A new textbook aims to teach Bible with no religion
As lead attorney for the American Jewish Congress, Marc Stern has been at the forefront of keeping religious activities out of public classrooms. But now he is singing the praises of a new textbook to introduce public school students to the Bible and its influence on culture.
I think they've done a very good job, and surprisingly so. It is very difficult to write a neutral textbook about something as freighted with meaning as the Bible," he said.
If "The Bible and Its Influence" is used as recommended by its publisher, there will be no grounds to sue, said Mr. Stern, who critiqued early drafts.
"Unless you believe that the Constitution requires that school districts teach the Bible only from the viewpoint of the most extreme biblical criticism, I don't see any plausible challenge to this textbook," he said.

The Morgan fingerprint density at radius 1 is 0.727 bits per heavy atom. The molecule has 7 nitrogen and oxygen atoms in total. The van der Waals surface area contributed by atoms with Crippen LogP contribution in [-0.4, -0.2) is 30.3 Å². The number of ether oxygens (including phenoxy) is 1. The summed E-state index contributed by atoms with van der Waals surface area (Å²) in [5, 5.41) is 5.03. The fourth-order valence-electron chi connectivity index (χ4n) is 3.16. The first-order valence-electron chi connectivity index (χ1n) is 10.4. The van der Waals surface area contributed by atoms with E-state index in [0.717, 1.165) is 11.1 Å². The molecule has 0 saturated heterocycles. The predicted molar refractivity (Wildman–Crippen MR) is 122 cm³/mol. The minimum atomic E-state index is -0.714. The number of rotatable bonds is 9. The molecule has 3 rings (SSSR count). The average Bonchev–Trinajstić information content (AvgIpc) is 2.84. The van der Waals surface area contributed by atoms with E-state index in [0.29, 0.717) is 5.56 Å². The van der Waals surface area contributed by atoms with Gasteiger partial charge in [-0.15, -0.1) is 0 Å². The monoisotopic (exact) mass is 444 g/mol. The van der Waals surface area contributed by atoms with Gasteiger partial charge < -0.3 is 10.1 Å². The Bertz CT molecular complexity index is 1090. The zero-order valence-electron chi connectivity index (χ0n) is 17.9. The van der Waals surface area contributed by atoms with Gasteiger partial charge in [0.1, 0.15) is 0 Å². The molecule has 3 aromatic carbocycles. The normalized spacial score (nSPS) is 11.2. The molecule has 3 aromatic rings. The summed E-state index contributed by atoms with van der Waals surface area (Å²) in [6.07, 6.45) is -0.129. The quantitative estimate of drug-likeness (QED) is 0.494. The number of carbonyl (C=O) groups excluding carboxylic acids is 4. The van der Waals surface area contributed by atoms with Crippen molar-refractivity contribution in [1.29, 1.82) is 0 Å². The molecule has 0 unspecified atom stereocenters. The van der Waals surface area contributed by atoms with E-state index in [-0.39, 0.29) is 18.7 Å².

"The Bible and Its Influence" is intended to introduce high school students to the Bible and show its impact on literature, art and social movements. It delves into biblical references in Shakespeare and "promised land" imagery in the Rev. Martin Luther King Jr.'s "I Have a Dream" speech. It can be used for an elective course or to supplement English or social studies.
Its editors argue that it is impossible to understand Western culture without knowing the Bible. They cite a guide to the Advanced Placement literature exam in which 60 percent of allusions were biblical, including "cast the first stone" and "Lot's wife."
Odd that all those people for hundreds of years would choose to pull so many allusions from that Bible thing. I wonder what would have motivated them to do that?